Courtesy John Darkow
In the bustle of the daily grind here at the paper, I recently had what could be counted as a "teachable moment" as a reporter, as well as a community member.
A week ago, I got a call from someone who was at the forefront of issues which I reported in a recent article. It didn't necessarily put the individual in a positive light, and he wanted to tell me that he took exception with my detailing of what occurred.
First, he pointed out an inaccuracy regarding his position in a local homeowners organization - one which I owned up to up-front and said had been corrected. I think that this took him off-guard a little bit, but this really was not the point of the call.
As I remember it, he approached our conversation as if I had purposefully highlighted his business dealings for a sensational story, and made the claim that I had not done my due diligence in not contacting him for "(his) side of the story." He also suggested that his reputation had been put at risk on social media because of the article.
Though I remained open and let him speak his mind, I pushed back on him regarding my "lack" of thoroughness with regard to the article's content. What came out of this were further realizations about my reporting what was said and its context.
I told him that I couldn't help that he was at the center of this criticism, and that I reported what was said in a public setting. I told him that what he and others openly expressed therein were fair game. When he suggested that a town official (one who I've come to trust to give it to me straight) was a crook, I said that was his opinion.
After I hung up the phone to get back to working on an article I had started, Jared spoke from across the corner and said that I had handled the call graciously. He thought that I had held firm, but had not let it become a shouting match.
While we were at odds on the points I pressed him about, the conversation between us, for the better part, was civil in tone - something that I frankly did not expect.
This conversation led me to reflect on what I've learned as a reporter continuing to build credibility and a rapport within the community. It also invites an opportunity to think about what it means to be diligent, and about the expectations of the media.
I've been at the Banner Graphic covering town councils and school boards coming up on a year now. I'm almost constantly figuring out how to adapt to the situation, and to be professional and stay focused doing it. Ultimately, consistency is key for us up here.
I have said before that I am still learning; that hasn't change. However, what I hope readers take away from this is that I base my conduct on principles which I think are uniform between Eric, Jared and I. They apply to a scenario like this especially when our sincerities and motives as reporters may be put into question.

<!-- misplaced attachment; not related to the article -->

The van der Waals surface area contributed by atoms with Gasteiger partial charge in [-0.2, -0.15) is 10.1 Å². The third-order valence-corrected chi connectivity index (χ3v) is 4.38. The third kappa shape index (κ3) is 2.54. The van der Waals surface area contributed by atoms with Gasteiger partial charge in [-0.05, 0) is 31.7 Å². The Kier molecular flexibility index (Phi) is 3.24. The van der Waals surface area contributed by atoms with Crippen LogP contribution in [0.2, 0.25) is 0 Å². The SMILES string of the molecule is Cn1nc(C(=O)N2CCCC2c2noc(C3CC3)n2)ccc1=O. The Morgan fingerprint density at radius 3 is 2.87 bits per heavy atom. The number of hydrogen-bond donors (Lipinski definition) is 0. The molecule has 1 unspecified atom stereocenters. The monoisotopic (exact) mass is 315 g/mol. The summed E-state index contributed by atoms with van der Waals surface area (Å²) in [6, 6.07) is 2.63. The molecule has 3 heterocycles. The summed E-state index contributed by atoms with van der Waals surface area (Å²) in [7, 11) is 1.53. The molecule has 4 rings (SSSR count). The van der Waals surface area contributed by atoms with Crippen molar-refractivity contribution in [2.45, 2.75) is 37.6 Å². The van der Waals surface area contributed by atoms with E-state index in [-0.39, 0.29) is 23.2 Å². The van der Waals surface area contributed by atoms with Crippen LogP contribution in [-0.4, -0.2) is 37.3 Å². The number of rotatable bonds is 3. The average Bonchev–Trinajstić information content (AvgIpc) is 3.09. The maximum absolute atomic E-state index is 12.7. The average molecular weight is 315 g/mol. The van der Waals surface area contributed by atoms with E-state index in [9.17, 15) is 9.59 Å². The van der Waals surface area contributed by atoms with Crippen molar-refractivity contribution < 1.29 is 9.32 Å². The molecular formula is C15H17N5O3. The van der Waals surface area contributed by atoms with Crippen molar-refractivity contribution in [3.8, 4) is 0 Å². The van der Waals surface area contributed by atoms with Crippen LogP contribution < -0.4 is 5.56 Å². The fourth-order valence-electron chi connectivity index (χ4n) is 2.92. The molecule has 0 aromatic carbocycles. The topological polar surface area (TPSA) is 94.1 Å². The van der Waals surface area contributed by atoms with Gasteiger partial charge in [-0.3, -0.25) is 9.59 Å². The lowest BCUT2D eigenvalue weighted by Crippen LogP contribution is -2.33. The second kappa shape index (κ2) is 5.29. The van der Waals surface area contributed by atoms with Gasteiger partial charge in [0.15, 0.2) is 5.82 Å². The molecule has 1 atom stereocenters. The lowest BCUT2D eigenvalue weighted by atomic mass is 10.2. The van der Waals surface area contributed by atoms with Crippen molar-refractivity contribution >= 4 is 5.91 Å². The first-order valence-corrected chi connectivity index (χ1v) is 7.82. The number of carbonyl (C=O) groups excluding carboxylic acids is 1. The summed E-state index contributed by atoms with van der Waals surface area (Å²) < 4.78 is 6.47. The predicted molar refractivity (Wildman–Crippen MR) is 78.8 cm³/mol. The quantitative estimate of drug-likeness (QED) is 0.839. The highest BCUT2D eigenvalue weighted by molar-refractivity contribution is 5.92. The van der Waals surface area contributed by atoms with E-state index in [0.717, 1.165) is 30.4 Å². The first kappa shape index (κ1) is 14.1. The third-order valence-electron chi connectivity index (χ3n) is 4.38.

We own up to our mistakes when they are pointed out in good faith. I did not, and will not, shy away from the one in the article, and it is not the only mistake in general that I've made. That being acknowledged, I stand by the integrity of my stories and my reporting the big picture, and no unfounded critique after-the-fact will influence that.
It is one thing when a person being singled out does not, or cannot, initially provide a response. There are situations where it's necessary to touch base so he can clarify his position on an issue (e.g. allegations being brought against administration at Cloverdale High School). The individual's points in the article were not ambiguous, and he owned them. There is a level of responsibility that applies to both sides.
Unless someone gives me a compelling reason not to, or is being humorous (when that happens, there's an understanding between us), it's our prerogative to report what has been said in context. Though a quote may not be word-for-word, I'll make certain that it will be close, and that its spirit will be maintained - whether good, bad or indifferent.
By some accounts, the article got people talking. That's a good thing from my perspective, because it drew attention to issues community members care about. The story was not a rag on the person, and that's the bigger part of what has led up to this.
This "teachable moment" reinforced the importance of sticking to my guns, and also how integral it is to try and understand the bigger picture as a citizen. #SmallTownPR demands that, and I will continue to do my due diligence in serving this community.